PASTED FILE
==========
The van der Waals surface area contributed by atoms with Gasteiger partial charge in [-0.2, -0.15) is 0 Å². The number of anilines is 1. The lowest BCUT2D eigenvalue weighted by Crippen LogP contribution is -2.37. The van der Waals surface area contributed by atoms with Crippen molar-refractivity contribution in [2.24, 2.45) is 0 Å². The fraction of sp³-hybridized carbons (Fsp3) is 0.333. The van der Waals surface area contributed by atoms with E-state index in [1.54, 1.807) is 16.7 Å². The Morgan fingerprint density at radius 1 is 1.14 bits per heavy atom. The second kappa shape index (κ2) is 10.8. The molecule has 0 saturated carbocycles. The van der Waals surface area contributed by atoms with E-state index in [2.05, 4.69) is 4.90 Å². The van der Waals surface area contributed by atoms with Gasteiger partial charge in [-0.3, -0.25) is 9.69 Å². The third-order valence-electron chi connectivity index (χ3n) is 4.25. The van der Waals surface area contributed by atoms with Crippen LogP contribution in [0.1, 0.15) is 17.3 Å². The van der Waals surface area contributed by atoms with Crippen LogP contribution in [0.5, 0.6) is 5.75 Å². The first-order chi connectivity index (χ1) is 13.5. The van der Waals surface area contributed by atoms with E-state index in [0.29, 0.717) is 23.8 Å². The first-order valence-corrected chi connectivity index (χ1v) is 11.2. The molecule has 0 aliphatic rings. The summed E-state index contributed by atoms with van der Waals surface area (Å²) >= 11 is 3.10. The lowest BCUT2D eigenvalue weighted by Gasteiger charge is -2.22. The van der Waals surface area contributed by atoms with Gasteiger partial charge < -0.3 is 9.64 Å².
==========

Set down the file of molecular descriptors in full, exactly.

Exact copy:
The van der Waals surface area contributed by atoms with Gasteiger partial charge in [-0.2, -0.15) is 0 Å². The number of anilines is 1. The lowest BCUT2D eigenvalue weighted by Crippen LogP contribution is -2.37. The van der Waals surface area contributed by atoms with Crippen molar-refractivity contribution in [2.24, 2.45) is 0 Å². The fraction of sp³-hybridized carbons (Fsp3) is 0.333. The van der Waals surface area contributed by atoms with E-state index in [1.54, 1.807) is 16.7 Å². The Morgan fingerprint density at radius 1 is 1.14 bits per heavy atom. The second kappa shape index (κ2) is 10.8. The molecule has 0 saturated carbocycles. The van der Waals surface area contributed by atoms with E-state index in [2.05, 4.69) is 4.90 Å². The van der Waals surface area contributed by atoms with Gasteiger partial charge in [-0.3, -0.25) is 9.69 Å². The third-order valence-electron chi connectivity index (χ3n) is 4.25. The van der Waals surface area contributed by atoms with Crippen LogP contribution in [0.1, 0.15) is 17.3 Å². The van der Waals surface area contributed by atoms with Crippen LogP contribution in [0.5, 0.6) is 5.75 Å². The first-order chi connectivity index (χ1) is 13.5. The van der Waals surface area contributed by atoms with E-state index in [0.29, 0.717) is 23.8 Å². The first-order valence-corrected chi connectivity index (χ1v) is 11.2. The molecule has 0 aliphatic rings. The summed E-state index contributed by atoms with van der Waals surface area (Å²) >= 11 is 3.10. The lowest BCUT2D eigenvalue weighted by Gasteiger charge is -2.22. The van der Waals surface area contributed by atoms with Gasteiger partial charge < -0.3 is 9.64 Å².